Vanderbilt’s 2021 football season hasn’t truly owned a middle-ground identity – not at any point in the journey. Here’s what that statement means: Vanderbilt is either getting blown out by decent-to-good teams or it is playing very close games against not-very-good teams. There isn’t anything in between.
By Matt Zemek
After a 45-6 loss to Mississippi State, Vanderbilt is left with roughly one month of football this season, one month in which it needs to advance in a fundamental way.
The Commodores have lost five games by 18 or more points this season, and have played three squeakers against teams which haven’t impressed in 2021: a Colorado State team which lost to an FCS opponent the week before; Connecticut (say no more); and a struggling South Carolina team which joins Vanderbilt as one of the two worst teams in the SEC this year.
Vanderbilt’s next game is a home date with Missouri, which reasonably qualifies as a lower-tier SEC team. Mizzou got crushed by Tennessee and has not built on an encouraging 2020 season in which it knocked off LSU and generally played a lot better than many people were expecting.
We really need to see Vanderbilt play a four-quarter game against Mizzou. It doesn’t have to be a win, though that would surely be great. Missouri is a better team than South Carolina, but the gap between the Tigers and both the Gamecocks and Commodores is not that large. Vanderbilt needs to stay in this fight for 60 minutes and show that South Carolina isn’t the only SEC team it can compete with. A blowout loss with Ole Miss and Kentucky looming just around the bend would be an ominous sign for Clark Lea and his staff.
It’s going to be tough for Vanderbilt to win any of these four remaining games, but the Missouri game is at least a game which figures to be competitive and can become a contest which is decided late in the fourth quarter. Vanderbilt needs to find a way to improve its standards as this season goes along. It can’t keep eating total blowouts against the highly-ranked teams, and it has to be more competitive against the opponents which are closer to Vanderbilt’s level.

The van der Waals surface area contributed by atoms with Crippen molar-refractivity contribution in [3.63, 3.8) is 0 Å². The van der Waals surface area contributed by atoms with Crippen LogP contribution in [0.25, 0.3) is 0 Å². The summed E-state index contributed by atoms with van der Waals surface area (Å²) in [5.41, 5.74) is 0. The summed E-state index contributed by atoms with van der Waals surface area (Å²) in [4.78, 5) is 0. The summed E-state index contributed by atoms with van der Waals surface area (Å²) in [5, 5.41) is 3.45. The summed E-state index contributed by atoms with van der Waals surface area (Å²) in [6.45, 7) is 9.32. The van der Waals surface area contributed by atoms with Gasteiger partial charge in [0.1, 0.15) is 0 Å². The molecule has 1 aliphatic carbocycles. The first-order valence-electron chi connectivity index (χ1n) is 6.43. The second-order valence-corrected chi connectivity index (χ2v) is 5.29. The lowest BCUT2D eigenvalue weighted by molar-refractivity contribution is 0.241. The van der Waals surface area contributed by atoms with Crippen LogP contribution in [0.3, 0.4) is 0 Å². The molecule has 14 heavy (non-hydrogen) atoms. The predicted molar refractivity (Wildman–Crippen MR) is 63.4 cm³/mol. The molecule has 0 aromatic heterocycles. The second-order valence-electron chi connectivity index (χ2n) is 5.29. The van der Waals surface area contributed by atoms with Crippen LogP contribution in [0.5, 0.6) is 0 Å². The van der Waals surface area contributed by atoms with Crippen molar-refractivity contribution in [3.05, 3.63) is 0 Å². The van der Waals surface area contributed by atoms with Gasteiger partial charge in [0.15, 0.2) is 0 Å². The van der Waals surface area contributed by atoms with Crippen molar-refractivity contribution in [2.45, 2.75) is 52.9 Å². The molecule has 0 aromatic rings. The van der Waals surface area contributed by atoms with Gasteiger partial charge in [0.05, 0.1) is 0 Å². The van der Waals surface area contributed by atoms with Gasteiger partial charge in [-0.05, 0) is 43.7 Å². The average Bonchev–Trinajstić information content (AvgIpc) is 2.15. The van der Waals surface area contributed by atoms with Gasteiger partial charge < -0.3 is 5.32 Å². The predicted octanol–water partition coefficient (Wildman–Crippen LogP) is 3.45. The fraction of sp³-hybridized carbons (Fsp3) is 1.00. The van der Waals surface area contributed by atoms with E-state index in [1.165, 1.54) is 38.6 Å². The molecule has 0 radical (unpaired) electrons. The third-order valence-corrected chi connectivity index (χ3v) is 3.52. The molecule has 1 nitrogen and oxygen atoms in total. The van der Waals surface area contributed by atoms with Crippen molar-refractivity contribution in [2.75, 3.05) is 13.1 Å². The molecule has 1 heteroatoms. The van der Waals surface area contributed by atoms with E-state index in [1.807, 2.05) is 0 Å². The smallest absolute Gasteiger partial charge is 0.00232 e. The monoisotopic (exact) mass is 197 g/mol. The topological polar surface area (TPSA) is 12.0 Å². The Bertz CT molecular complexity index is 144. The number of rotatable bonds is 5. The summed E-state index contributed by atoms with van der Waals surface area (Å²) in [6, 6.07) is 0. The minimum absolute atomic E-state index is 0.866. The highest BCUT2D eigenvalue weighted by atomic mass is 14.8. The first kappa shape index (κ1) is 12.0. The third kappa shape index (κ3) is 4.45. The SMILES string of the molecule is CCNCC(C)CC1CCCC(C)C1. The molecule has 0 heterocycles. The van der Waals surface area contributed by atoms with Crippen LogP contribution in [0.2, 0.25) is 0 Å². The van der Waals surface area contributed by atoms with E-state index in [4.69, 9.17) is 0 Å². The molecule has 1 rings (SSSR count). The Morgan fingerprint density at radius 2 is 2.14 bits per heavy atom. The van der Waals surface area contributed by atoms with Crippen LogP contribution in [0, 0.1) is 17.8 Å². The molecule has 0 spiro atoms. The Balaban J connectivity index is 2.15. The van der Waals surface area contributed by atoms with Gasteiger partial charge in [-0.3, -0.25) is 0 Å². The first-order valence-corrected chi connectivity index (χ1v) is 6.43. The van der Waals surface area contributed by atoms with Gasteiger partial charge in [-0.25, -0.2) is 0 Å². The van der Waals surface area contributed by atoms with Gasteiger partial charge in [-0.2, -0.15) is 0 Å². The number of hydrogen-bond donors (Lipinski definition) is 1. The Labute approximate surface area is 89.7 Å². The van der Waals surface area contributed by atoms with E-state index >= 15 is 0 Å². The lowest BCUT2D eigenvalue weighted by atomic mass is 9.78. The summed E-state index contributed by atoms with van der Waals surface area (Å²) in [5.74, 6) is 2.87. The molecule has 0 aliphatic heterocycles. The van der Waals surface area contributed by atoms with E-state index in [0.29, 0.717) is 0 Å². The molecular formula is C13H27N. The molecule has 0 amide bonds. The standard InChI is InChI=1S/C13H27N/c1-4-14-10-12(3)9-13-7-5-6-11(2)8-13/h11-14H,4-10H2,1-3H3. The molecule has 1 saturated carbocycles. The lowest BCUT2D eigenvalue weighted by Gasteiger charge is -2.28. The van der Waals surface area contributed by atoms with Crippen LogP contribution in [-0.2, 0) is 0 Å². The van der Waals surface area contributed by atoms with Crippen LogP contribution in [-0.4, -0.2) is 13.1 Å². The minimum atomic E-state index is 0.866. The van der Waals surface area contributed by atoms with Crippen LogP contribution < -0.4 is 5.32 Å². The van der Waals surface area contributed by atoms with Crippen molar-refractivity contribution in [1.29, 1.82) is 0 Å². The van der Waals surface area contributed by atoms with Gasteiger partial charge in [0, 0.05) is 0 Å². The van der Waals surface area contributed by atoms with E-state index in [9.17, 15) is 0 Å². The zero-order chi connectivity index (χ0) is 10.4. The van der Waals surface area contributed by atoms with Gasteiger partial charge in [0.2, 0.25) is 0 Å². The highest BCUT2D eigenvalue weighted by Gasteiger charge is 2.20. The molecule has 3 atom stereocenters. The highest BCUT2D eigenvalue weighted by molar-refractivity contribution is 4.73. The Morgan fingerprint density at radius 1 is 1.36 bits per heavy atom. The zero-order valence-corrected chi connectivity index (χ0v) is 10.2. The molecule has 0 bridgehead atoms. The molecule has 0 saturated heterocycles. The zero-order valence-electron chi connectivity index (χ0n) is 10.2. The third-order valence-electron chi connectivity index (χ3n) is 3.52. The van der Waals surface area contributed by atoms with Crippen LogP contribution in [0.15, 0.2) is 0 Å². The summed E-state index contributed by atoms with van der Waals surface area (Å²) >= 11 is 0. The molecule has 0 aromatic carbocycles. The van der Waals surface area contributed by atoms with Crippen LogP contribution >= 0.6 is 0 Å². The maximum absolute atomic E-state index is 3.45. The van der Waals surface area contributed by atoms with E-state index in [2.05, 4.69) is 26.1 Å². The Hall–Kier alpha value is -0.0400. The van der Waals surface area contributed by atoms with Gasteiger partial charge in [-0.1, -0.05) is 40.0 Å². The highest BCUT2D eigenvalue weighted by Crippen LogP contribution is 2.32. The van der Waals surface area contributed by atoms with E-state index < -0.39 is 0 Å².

Not being able to do much against Mississippi State – a middle-of-the-pack team in the SEC, not great but not terrible – gives plenty of ammunition to critics who would claim that the gap between Vanderbilt and the No. 8 or 9 team in the 14-member SEC is widening, not shrinking. Does the pandemic, combined with the transfer portal and the first year of a coaching staff, have something to do with this? Maybe it does.
The problem is that we don’t really know – not yet – just how much the reality of college football in both 2020 and 2021 has been shaped by the pandemic. This wild and unpredictable season could be the product of that. It could be the product of the portal. It could be the product of an extra year of eligibility (which relates to the pandemic but is a separate item all its own). In truth, it’s probably a little of everything, but the balance (which factor is more responsible and which factor is less responsible) is hard to know at this point. It might require a 2022 season, with more stability and more of an understanding of how to work the transfer portal among various programs and coaching staffs, before we get a clearer sense of whether college football is headed for increased parity (as this 2021 season has provided), or if we are going to revert to the four elite teams at the top reality (Alabama, Clemson, Ohio State, Oklahoma) of the previous several seasons, from 2015 through 2020.
Given all this uncertainty, Vanderbilt can’t be seen as a complete doormat (or Dore-mat, as it were). The Commodores need to put up a fight against Missouri and show that while they’re not at the level of a bowl team, they’re not as bad as their worst skeptics think they are. Vanderbilt has to find more of a middle ground in the remaining portion of its season.